We’ll build a wall; we’re going to make Mexico pay for it; we’ll deport all the illegal immigrants; we’ll ban Muslims from entering the country; we’ll make America “great again.”

Then in recent days he began to “soften” his approach. He might not deport all those 11 million immigrants. But he’ll still build the wall. The deportation scheme resurfaced, but it¬†will be done “humanely.” We’ll make the immigrants “follow the law.”

Do you see a pattern here?

Neither do I … except that this¬†clown has no clue about what kind of policy he wants to initiate as president of the United States.

I believe, too, he’s back to deporting the illegal immigrants through the deployment of what he has described as a “deportation force.”

The greatest unknown in all of this is its cost. How much is all this going to cost the U.S. Treasury, which Trump and other critics of the Obama administration say is stretched beyond its limit. We’ve rolled up all that debt, Trump says.

So, do we acquire even more debt, borrow even more money — or do we slash, if not eliminate, other essential government programs to pay for this plan? Which programs do we toss aside?

And precisely how is he going to “get Mexico to pay for the wall”?

We haven’t heard a single detail in any of this.

I’m all ears.

You go, Gov. Perry!


I have lived in Texas for 32-plus years.

For most of that time, Rick Perry has been in the public eye: as a then-Democratic state legislator from Haskell County, as Texas agriculture commissioner, as state lieutenant governor, as governor and as a two-time Republican candidate for president of the United States.

I’ve never rooted for him to win anything.

Until now.

He has been selected to compete on “Dancing With the Stars.”

Our paths have crossed a few times over the years. I first met him in Beaumont, when he ran for agriculture commissioner. I would talk to him again after he was elected lieutenant governor and then governor. The late state Sen. Teel Bivins once introduced Perry to my wife and me while we were attending a Chamber of Commerce event in downtown Amarillo.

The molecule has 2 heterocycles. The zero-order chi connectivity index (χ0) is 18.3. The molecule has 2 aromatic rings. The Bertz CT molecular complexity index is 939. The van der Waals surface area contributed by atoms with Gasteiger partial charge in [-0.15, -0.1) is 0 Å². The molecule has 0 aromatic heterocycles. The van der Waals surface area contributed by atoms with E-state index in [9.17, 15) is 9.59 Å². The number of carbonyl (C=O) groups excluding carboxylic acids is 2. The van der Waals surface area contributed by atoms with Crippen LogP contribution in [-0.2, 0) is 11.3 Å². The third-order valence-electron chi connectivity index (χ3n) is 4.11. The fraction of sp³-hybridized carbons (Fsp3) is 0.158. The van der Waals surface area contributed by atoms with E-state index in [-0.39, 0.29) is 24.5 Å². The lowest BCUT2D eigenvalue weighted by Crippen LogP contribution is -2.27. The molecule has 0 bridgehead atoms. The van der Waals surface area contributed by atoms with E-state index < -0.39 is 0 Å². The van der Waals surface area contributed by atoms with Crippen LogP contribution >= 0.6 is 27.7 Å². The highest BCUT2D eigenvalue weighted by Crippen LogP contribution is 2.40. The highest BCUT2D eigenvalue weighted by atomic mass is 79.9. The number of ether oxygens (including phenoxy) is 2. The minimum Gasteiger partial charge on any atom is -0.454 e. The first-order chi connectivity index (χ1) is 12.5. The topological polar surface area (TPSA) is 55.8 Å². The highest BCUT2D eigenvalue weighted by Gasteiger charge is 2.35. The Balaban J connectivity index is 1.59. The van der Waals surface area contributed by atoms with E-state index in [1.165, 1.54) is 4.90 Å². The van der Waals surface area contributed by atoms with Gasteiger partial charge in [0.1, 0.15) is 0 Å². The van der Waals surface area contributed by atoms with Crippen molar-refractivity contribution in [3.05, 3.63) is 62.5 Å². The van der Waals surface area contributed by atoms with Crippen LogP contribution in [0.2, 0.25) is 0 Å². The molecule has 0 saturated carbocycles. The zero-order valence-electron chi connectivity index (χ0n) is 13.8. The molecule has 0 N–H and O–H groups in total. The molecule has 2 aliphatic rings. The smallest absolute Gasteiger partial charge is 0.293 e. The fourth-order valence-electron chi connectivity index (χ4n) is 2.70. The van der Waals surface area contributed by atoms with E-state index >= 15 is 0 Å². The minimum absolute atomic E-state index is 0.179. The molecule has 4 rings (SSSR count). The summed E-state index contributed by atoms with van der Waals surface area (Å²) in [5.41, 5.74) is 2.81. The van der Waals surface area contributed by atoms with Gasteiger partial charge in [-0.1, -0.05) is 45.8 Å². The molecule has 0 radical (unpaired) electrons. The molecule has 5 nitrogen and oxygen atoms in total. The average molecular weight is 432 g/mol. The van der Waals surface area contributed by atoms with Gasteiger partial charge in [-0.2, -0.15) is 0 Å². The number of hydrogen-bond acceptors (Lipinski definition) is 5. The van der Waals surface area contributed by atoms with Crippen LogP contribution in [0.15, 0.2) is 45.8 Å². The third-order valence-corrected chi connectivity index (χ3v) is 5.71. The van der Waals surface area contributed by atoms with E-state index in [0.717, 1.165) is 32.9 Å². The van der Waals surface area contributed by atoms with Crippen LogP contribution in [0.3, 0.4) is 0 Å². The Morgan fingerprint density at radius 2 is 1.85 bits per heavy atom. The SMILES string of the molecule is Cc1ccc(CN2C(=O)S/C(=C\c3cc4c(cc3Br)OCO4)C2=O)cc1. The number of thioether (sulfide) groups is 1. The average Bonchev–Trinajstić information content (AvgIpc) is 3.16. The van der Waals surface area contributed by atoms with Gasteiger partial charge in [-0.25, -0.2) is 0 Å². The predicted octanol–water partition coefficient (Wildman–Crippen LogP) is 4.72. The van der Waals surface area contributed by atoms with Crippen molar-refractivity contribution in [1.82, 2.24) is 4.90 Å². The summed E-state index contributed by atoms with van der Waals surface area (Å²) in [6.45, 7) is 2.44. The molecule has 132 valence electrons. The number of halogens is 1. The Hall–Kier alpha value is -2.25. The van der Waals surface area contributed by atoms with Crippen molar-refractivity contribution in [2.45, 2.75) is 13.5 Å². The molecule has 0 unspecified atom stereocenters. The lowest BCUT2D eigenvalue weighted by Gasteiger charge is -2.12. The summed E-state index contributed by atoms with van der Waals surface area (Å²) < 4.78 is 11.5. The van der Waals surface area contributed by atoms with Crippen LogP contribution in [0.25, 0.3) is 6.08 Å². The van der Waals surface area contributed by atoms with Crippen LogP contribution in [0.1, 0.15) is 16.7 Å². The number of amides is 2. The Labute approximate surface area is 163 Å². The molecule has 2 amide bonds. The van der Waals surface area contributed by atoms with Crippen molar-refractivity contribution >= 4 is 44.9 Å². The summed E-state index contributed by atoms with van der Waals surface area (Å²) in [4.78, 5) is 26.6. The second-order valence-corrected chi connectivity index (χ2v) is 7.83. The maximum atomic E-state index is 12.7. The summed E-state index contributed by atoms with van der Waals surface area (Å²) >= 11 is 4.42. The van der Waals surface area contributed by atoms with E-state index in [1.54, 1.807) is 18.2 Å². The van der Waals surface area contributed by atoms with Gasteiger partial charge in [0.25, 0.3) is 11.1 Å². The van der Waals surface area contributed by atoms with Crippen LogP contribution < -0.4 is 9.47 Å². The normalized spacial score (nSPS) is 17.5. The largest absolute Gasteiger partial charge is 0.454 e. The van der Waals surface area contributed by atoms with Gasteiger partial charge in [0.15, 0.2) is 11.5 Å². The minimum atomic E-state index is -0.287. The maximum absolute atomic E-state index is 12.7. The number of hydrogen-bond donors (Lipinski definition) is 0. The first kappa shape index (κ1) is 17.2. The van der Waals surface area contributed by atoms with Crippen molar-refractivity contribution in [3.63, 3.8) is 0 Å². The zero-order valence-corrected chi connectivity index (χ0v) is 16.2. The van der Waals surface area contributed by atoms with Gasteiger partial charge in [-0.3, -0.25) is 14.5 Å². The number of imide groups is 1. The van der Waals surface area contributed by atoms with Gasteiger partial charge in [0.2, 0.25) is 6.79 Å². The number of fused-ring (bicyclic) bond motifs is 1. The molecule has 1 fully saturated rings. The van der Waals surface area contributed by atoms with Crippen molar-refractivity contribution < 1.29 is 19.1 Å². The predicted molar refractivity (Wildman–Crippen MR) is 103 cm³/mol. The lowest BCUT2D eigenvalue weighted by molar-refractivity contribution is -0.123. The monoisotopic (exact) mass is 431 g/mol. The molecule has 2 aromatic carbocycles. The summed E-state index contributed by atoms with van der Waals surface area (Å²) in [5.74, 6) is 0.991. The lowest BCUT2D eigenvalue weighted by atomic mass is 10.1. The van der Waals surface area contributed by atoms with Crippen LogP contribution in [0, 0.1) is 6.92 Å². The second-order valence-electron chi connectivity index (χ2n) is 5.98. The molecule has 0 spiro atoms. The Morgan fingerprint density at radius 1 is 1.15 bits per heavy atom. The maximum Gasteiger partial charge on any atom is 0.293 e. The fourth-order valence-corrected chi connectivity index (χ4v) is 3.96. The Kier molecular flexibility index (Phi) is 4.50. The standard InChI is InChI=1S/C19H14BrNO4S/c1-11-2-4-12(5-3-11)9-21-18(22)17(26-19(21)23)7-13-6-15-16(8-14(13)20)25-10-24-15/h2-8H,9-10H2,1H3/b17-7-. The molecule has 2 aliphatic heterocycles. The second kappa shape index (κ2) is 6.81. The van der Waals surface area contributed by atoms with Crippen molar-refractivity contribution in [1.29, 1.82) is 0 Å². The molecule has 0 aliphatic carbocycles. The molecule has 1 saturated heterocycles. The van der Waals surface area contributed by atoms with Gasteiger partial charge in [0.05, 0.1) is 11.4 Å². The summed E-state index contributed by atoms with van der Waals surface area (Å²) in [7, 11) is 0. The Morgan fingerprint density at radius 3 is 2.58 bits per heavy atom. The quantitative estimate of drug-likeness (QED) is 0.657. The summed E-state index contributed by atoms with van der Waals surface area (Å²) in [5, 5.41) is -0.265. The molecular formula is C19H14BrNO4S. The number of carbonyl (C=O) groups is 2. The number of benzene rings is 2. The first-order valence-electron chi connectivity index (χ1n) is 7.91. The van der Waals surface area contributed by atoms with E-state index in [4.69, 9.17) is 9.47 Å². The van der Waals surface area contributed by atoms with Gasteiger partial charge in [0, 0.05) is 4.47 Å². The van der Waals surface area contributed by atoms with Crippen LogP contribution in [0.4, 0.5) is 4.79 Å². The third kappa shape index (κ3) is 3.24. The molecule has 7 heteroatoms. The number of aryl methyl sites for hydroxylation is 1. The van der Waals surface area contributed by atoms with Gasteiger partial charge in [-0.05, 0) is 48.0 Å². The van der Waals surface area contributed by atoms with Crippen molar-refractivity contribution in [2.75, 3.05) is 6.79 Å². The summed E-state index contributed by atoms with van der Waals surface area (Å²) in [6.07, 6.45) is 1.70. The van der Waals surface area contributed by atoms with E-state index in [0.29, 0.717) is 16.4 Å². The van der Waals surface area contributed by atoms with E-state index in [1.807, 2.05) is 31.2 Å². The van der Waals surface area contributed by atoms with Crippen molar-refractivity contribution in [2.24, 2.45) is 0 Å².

I’ve never particularly cared for the man’s politics, nor his personal demeanor for that matter.

He’s going to cut a rug, so to speak, on the ABC-TV network show.

I have no earthly clue as to why I actually am pulling for him to win. It might be that he’ll be a huge underdog. I don’t know who else is in the mix, but I’m sure there’ll be a healthy complement of athletes whose athletic skill requires them to be nimble on their feet.

I remember when Tom DeLay, the Republican U.S. House majority leader, kicked up his heels on the show. He was a great sport when he lost out early in the competition. Will the same fate await his good friend and fellow GOPer Rick Perry?

The world awaits … with bated breath.

First, though, I have to remember to watch the show!

That, right there, is going to be a challenge.

Hey, maybe Trump will come to the Panhandle after all


I’m beginning to harbor a bit of hope that the Texas Panhandle might get a chance after all to see Donald J. Trump before this election campaign comes to a conclusion.

How do I know that? I don’t. I just feel it.

For years I’ve lamented how we get snubbed by the major-party candidates for president. Trump, the Republican nominee, is showing that he doesn’t take sure-fire regions for granted. He’s come to Texas a couple of times already. He’s likely to win the state’s 38 electoral votes, which makes many of us wonder: What the heck is he doing here?

What’s more, Trump is showing up in states he has no prayer of winning. An example: He’s going this week to Everett, Wash., a city near Seattle. He’ll lose Washington state huge to Hillary Clinton.

Sure, he’s spending a bit of time in those battleground states.

But then he veers off into places where — by any conventional measure — he has no business visiting.

Which makes me wonder if he’s going to follow the GOP modus operandi, which is to take us Red State residents for granted.

Would I go to a Trump rally? I believe I would. It’s not that I have any particular interest in hearing what the candidate has to say. I’ve heard enough already.

No, my interest would be in looking at those who cheer his screaming mantra. I no doubt would know many of those folks personally. Many of them are friends — at the very least friendly acquaintances — of mine.

I’m telling you, this bizarre and totally unconventional campaign is no longer able to surprise me.

Donald Trump ought to stop in Amarillo on his way to a rally at Berkeley, Calif., or perhaps on his way back east to another rally in, say, Biloxi, Miss.

‘Quality of life’ at stake with parks proposition